"I began receiving gunfire from the northeast, between my position and OP 2," May said. He engaged the enemy firing from a nearby rooftop and then shifted to another roof where two more attackers were firing. Just then, Conner jumped into his hole to aid in the fight. "That really meant a lot to me," said the former wrestling and basketball star and 2001 Sidney High School graduate.

And then, everything suddenly stopped again. "As soon as the shooting stopped that second time, an icy shiver shot up my spine as I heard someone yell out, 'Corpsman Up!' from my right," Conner said. He jumped up and ran toward the cry and got to the first position where he knew he would find the 1st Squad leader, Sgt. Deryck L. Gallegos.

"Who's hit?" Conner asked Gallegos.

"Me, Sir," replied Gallegos, holding his injured right arm.

Conner jumped into the fighting hole with Gallegos, a powerfully built 23-year-old native of Rupert, Ind. Conner echoed the call for a corpsman as he helped Gallegos remove his flak jacket to reach his pressure bandage stashed inside an inner pocket. Hospitalman Third Class Wade L. Oddy, the platoon corpsman, jumped into the already crowded fighting hole and immediately began assessing the wound. Gallegos' arm was broken and the bullet(s) had entered both his upper and lower arm.

"I asked Sgt. Gallegos if he could walk," Conner said.

"I think so, sir," Gallegos replied.

"Good, because you're too damn big for me to carry you," Conner said, trying to lift the Marine's spirits as he helped him up back to the FDC. Conner called for a priority medical evacuation and then checked on the rest of his platoon, he said.

Elsewhere Sgt. Paul S. Fuller, 22, a squad leader for 3rd Squad, heard Sgt. Gallegos' yell, "Corpsman Up!" from a fighting hole directly in front of him.

A few minutes later, he remembers seeing Conner and Gallegos run past his position with Gallegos holding his right arm. Fuller's instinct to protect his fellow Marine overtook him.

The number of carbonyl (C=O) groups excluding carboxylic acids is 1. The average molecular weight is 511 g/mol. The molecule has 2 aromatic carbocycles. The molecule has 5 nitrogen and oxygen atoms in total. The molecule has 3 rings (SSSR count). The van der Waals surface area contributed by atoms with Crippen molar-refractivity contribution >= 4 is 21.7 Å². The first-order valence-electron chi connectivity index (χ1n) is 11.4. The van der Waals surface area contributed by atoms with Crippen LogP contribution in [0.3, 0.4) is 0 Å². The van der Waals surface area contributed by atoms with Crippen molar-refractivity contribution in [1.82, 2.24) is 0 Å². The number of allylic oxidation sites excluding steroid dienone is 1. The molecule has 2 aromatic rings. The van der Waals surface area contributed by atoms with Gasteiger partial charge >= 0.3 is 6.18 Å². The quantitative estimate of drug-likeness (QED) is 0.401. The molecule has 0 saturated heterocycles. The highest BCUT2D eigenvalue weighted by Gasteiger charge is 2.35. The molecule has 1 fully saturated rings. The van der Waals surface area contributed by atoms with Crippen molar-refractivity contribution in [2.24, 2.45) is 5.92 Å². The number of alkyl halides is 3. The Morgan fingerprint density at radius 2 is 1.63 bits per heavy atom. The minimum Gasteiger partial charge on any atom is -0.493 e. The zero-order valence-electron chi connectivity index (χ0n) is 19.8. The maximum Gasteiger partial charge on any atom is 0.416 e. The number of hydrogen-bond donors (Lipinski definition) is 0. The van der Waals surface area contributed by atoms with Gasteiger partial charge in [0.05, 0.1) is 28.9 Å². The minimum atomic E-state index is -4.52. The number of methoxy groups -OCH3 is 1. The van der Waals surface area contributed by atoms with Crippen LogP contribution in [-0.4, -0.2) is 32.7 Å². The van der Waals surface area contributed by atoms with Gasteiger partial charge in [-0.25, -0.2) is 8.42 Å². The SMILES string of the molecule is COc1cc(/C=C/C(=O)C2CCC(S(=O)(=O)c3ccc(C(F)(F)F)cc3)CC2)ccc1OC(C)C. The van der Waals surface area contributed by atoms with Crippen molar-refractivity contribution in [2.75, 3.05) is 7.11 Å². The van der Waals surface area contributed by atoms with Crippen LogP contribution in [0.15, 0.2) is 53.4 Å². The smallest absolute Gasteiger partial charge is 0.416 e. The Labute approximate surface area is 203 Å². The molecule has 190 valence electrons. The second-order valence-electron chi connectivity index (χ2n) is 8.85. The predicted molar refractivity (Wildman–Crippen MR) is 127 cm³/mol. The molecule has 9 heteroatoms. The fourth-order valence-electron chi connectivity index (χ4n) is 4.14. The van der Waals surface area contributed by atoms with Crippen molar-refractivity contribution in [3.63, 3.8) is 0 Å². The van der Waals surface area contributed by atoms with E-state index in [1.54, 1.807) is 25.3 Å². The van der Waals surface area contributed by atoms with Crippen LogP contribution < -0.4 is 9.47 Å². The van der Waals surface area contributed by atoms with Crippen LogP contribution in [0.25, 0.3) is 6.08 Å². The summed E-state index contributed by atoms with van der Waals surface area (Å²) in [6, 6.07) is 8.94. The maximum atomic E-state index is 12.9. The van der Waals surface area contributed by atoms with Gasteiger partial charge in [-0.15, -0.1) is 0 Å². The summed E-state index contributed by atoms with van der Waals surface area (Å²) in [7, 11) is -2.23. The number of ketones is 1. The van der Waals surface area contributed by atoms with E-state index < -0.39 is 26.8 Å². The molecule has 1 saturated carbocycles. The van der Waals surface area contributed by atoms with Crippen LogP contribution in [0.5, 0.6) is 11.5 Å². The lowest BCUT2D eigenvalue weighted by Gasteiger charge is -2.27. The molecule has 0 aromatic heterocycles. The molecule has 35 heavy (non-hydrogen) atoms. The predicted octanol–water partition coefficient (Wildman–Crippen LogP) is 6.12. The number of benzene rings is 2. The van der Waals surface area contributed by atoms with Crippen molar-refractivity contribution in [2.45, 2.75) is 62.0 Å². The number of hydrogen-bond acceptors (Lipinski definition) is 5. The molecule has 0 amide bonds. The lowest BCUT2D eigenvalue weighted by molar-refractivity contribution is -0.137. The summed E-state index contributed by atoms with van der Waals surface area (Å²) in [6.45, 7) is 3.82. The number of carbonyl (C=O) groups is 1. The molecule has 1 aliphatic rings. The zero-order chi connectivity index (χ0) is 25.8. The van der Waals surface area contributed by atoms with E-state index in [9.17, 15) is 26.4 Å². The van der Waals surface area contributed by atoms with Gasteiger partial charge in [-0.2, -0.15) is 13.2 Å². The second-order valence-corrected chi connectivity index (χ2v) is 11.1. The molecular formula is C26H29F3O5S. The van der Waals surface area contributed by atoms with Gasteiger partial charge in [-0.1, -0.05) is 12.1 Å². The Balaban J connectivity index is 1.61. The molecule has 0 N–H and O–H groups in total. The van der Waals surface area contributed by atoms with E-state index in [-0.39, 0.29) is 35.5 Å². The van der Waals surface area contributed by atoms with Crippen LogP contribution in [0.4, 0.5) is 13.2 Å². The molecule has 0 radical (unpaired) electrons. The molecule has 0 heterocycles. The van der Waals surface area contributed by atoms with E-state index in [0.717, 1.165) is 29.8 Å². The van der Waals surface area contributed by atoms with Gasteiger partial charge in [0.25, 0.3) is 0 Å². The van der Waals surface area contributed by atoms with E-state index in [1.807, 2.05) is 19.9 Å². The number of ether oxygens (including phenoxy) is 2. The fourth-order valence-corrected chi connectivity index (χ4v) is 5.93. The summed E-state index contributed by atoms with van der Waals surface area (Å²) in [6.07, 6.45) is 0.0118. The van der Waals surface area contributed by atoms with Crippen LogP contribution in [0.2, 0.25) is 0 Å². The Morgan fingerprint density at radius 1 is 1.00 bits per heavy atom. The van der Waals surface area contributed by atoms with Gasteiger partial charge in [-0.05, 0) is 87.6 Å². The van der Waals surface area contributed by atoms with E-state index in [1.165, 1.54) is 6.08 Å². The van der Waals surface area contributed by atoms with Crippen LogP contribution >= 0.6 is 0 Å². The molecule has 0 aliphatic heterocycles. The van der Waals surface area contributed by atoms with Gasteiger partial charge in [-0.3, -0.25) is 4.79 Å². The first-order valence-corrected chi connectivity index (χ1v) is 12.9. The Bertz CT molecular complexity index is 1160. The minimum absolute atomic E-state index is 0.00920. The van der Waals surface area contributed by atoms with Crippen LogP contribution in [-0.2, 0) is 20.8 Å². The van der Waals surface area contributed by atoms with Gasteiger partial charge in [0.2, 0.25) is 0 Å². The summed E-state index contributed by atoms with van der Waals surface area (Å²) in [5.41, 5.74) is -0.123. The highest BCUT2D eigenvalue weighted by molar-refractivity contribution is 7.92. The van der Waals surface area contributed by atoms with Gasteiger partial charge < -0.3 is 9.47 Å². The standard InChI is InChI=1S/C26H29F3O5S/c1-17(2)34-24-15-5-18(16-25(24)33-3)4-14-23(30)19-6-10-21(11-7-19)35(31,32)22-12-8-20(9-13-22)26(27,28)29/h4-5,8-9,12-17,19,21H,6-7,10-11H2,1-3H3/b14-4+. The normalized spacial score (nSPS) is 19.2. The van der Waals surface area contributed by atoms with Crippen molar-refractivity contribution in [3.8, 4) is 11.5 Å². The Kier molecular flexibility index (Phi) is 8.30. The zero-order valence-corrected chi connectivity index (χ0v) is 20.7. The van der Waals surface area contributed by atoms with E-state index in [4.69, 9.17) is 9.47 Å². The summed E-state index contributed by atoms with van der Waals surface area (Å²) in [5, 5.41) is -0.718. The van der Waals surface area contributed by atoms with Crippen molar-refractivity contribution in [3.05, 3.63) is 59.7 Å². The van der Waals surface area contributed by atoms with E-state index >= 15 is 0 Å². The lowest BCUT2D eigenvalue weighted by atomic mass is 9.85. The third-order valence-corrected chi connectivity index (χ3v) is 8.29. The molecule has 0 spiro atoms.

"I grabbed my rifle so that I could run up and get a clear shot at someone, something, anything. At that point, Staff Sgt. Collins told me to get down and I took a knee [still ready to charge]. He placed a hand on my shoulder and pulled me back into the hole and then said while laughing and smiling at me, 'Calm down, relax. Whatcha gonna shoot at?' illustrating the point that I didn't have a clear field of fire," Fuller said.

Seconds after Collins pulled Fuller back into the hole, enemy rounds struck the ground where Fuller intended to run. "He saved my life that morning," said the 1998 Granada High School graduate.

Now safely aboard the USS Iwo Jima, the Marines and Sailors of the 81mm platoon can now pause to reflect upon their experience on that tense morning in Mosul. "It made me feel very proud of all of them," said Dennis. "For their first time in combat, I think that these kids did exactly what we expect of them from firing illumination to laying down suppressive fire to manning their positions on the line," said the St. Louis, Mo. native.

"All I know of heroes is what I have read about in books or seen in the movies, but I had a whole platoon of heroes that night," Conner said.

For Gallegos, April 21 will always be a special day for as he was being wounded in a deadly firefight in Northern Iraq, his wife, Andrea was giving birth to a little boy named Gabriel in a Michigan hospital.

On Friday, May 2, while Gallegos was receiving treatment for his wounds at the Camp Lejeune, N.C., Naval Hospital, Andrea and Gabriel were by his side for a ceremony in which Sgt. Deryck L. Gallegos was presented with the Purple Heart Medal for his unwavering courage and sacrifice.

26MEU Public Affairs Office, 2003